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Thread: Darlingtonia Questions

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    animal lover, aquarium and CP enthusiast MidnightSkies's Avatar
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    Darlingtonia Questions

    Just got back from looking around at Lowe's, and surprisingly they had Darlingtonia! I've been wanting one since I started CPs so I had to get the healthiest looking one that I could find (to my eye at least). They stuck it in with a D. adelae and a flytrap sadly (already have both and really didn't want any extras), so it needs to be repotted. I got some dead LFS (been wanting some anyway), and an african violet pot, which I'm hoping will be okay for it. What do you think? It is a light colored one. Would it be a good idea to drill a hole on the inside pot since there isn't one? Or just let the water soak through?

    Night temps here should be pretty close to perfect during the summer, but they day temps get high. Do you think it would be best on the east end of the house rather than the west where the rest of the outdoor plants are? Keep in mind that I am in the country, so for as long as the sun is up it's shining. There's no trees, houses, or buildings blocking it, but that also makes for a lot of wind which might help with cooling.

    Also, what's the best soil mix? I've read too many different combinations and want to know what everyone would recommend. I have peat, perlite, and LFS (no live sadly).

    Any tips would be greatly appreciated! I just don't want to kill this plant that I was so excited to find. I'm still somewhat of a noob with only a year of experience.

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    SirKristoff's Avatar
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    Darlingtonia like having cool roots and good drainage, i would say your best mixture would probably be LFS/perlite
    thats what i use for mine anyway, and i know alot of others who do as well.
    The days that reach above 80 or so, since this is not the mountain variety that you have, i would poor cold water through the roots, or even go as far as to put some icecubes around the top of the soil.
    i dont see why the pot would be much of an issue so long as it has drainage and its able to be trayed.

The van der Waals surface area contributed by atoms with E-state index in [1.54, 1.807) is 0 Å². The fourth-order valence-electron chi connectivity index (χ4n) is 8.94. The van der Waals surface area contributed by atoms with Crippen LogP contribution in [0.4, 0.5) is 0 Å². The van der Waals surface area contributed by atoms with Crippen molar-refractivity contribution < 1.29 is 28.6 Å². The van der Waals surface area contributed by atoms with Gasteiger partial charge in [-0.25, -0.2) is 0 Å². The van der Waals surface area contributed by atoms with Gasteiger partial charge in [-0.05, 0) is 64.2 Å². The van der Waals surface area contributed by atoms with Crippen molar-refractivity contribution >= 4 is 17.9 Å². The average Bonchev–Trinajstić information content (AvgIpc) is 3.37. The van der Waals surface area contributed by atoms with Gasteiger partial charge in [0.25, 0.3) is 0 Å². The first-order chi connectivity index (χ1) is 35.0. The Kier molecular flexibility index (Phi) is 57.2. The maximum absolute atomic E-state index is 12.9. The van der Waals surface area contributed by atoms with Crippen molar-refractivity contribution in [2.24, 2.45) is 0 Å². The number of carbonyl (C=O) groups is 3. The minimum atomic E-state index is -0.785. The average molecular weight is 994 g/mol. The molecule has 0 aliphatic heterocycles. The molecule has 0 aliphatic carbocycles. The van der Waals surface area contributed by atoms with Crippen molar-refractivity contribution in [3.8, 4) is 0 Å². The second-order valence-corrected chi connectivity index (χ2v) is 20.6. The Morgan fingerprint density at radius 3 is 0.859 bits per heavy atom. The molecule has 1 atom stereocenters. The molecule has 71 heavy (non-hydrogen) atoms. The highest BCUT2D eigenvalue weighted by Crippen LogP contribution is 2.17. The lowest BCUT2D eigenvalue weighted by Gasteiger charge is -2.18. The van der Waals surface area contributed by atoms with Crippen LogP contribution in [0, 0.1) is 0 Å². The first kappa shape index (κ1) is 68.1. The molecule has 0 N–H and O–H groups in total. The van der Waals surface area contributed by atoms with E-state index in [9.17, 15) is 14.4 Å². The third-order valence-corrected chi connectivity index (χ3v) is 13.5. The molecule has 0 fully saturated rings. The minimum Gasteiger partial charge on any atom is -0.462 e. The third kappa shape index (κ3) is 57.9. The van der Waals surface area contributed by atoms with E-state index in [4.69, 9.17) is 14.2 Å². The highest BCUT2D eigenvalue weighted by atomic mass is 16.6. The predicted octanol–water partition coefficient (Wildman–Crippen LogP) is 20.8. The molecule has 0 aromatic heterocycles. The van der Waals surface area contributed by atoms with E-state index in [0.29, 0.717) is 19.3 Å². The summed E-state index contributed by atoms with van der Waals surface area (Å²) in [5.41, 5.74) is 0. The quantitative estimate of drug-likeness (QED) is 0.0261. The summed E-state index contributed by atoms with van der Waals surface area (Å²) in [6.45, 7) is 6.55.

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    ermahgerd petmantis's Avatar
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    Hmmm, i also got my darlingtonia a couple of weeks ago, i keep the roots very cool, i water it frequently with refrigerated distilled water. it's growing in 100% live sphagnum, and i modified a white styrofoam box that fits the pot's dimensions, and goes over the pot to keep the cold water from becoming warm or evaporating. my only concern is that i'm keeping the pot in a tray with 1" cold water in it, is this bad? will it get root rot?
    <Heli> How are you guys losing your hamatas?
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    animal lover, aquarium and CP enthusiast MidnightSkies's Avatar
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    It's an African violet pot, so it's basically an unglazed pot inside of a glazed pot. The inner pot has no drainage hole. I'm guessing it was just meant for water to soak through the pot. Might try drilling a hole and see if I can get away with that without shattering it.

    I'm planning on watering daily since I normally need to anyway, and was also going to try just setting ice cubes on top of the soil and letting them melt.

    Is there a way to tell the mountain variety from the coastal?

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    SirKristoff's Avatar
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    not really much of a way MS
    Coastal variety is what comes in those death cubes anyway.
    i only know 2 nurseries who sell the mountain variety

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    animal lover, aquarium and CP enthusiast MidnightSkies's Avatar
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    Thanks SirKirstoff. Figures I would get the harder to grow of the two. I think I can handle it as long as it's not already too late for it. Just have to be careful of the hot days this summer. The shelf was still full so it must have been a halfway recent shipment.

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    BigBella's Avatar
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    I prefer unglazed terracotta for Darlingtonia. They are porous enough for air exchange and efficiently insulate the pot, even in warm temperatures. If you're concerned about the plants, try using chilled water for irrigation . . .
    “Sì perché l'autorità dell'opinione di mille nelle scienze non val per una scintilla di ragione di un solo . . ."

    -- Galileo "Biff" Galilei

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